The Terror in France was in 1795, and their family of 4 was left to their own defenses. They knew a very solitude life during that terrible time in France history.

Charles fell in love with a young woman named  Anais, aged 16, he was 21.  Ourika felt so very alone as their marriage loomed. "Nobody needed me, I was isolated from all." (page 33)  Ourika fell very ill and missed the wedding. After Charles and Anais were married, they returned home often to visit. Anais had a beautiful baby boy and Ourika slipped into deeper despair and even questioned if her life wouldn't have been better if she were a black slave of a wealthy landowner.

She prayed that God would take her and help her be void of pain. She continued to be constantly ill. The same friend of her mistress whom she had heard all those years ago speaking of her skin color confronted her about her love and passion for Charles, "...all of your suffering comes from just one thing: and insane and doomed passion for Charles. And if you weren't madly in love with him, you could come perfectly to terms with being black." (page 42)

Ourika had always thought her affections for Charles were sisterly or matronly and this confrontation exposed the root cause of her eternal suffering. She then became gravely ill at this realization believing she had wasted her life away. She fought and hung on desperately to life. "Some instinct drove me toward God. I felt the need to throw myself into his arms and find peace there." (page 44) Ourika eventually did find that peace and her mind and body stabilized. She became a nun and lived peacefully but never fully physically recovered.  As soon as she finished telling her entire story to the doctor, she passed away.

To be honest, I wasn't able to write an actual book review and do this small treasure  the justice I believe it is due.  Most book reviews write themselves, but I felt I needed to explain more about the the author, provide additional historical background and give a detailed account of the life of Ourika.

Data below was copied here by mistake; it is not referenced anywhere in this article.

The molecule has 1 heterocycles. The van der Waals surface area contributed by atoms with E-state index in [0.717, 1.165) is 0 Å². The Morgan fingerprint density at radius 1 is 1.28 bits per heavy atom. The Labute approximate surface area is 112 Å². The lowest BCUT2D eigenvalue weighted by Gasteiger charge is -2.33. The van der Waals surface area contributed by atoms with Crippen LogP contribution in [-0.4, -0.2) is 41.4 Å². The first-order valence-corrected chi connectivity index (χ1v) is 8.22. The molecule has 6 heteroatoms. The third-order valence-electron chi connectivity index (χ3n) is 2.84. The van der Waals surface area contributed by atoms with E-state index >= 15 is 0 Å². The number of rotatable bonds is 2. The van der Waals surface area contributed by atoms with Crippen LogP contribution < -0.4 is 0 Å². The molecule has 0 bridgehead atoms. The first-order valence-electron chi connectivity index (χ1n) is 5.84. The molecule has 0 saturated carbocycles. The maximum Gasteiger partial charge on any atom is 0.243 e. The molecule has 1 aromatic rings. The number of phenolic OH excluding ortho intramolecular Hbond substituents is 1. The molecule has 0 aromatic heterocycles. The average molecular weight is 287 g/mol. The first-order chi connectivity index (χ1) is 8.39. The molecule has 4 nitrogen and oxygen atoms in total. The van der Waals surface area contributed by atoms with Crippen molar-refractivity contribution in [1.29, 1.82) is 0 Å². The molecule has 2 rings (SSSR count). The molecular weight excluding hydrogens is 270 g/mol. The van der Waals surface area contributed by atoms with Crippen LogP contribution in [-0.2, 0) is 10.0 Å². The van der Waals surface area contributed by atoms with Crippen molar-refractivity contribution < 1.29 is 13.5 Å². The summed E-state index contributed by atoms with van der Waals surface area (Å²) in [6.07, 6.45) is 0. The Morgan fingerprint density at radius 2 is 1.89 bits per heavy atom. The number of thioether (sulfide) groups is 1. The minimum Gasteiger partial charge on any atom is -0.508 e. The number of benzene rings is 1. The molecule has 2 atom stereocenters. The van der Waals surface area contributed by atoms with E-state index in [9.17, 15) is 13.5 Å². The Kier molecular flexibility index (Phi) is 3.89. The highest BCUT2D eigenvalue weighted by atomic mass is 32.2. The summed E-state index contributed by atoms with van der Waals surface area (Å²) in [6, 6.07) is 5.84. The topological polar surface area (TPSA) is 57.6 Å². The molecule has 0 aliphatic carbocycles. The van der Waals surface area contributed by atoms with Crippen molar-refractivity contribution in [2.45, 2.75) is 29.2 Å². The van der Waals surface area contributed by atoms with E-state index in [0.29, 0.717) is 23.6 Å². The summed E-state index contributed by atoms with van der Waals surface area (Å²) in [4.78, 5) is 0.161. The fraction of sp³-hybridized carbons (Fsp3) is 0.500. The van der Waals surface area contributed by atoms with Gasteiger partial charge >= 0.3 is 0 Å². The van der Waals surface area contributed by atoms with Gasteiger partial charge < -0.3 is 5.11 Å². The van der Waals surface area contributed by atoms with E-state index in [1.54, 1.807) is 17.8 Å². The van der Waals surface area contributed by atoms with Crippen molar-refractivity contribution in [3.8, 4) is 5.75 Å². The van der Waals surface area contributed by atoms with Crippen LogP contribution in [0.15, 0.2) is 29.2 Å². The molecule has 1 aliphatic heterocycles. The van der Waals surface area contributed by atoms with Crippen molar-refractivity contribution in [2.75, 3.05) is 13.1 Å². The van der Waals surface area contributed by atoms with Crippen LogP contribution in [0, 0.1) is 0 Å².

Why is this story of an African woman living in France so important today even tough it was published close to 200 years ago? Not only was it based on a true story, it has given all of Europe and the Western World a glimpse into the life, the joys, the struggles and heartache of African people. Before this book was published in 1823, most white people had only ever seen black people of African origin in slave or servant positions. It brought about a shift of understanding that we were all human beings and that the idea of some day being equal wasn't an unrealistic idea to throw around. This so appropriately depicted African woman's struggle brought to light that she only found herself in turmoil when she began to think that she was different from everyone that surrounded her in her daily life. The feeling of being different, of being alone can cause the strongest of people to wallow in grief.

To this day, racism, sexism, and inequality abound and are ever present even in the farthest reaches of our world. As a Caucasian American woman (of Sicilian and Dutch descent) I have such a limited finite view of what being alone, sheltered, or without prospects or hope would actually look like. I have never experienced the feeling of being set apart or different or without anyone to call my own. But like Ourika, I have loved deeply, mourned continuously, adored family, been so very thankful to God for the life that has been given to me. Like Ourika, I did not understand what I was thinking or feeling until someone pulled me aside to explain their observations. Because of what she felt, feelings that every human being experiences, I was able to connect with this heroine and feel even if for a moment that I understood her heart. Ourika speaks to my heart, to my soul, to my desire to see things differently.

I have read this treasure 4 times and can honestly say, each time I find something new. Sometimes a quote, sometimes a visual picture of what Claire de Duras is trying to communicate to the reader. This is such an eye opening book for me and it touches my heart each time I devour its pages.  I can not recommend this book enough and all works by Claire de Duras.  Because with the reading of each new book, we often discover something about ourselves. I discovered a love for historical writing.

Works by Claire de Duras
Ourika (1823)
Edouard (1825)
Pensees de Louis XIV extraites  de ses ouvrages et de ses lettres manuscrites (1827)

Posthumous Works
Le frere ange (1829)
Reflexion e prieres inedites (1839)
Olivier, ou le secret (1971)

Unpublished Works
"Les memoires de Sophie"
Le moine, ou l'abbe du Mont Saint-Bernard"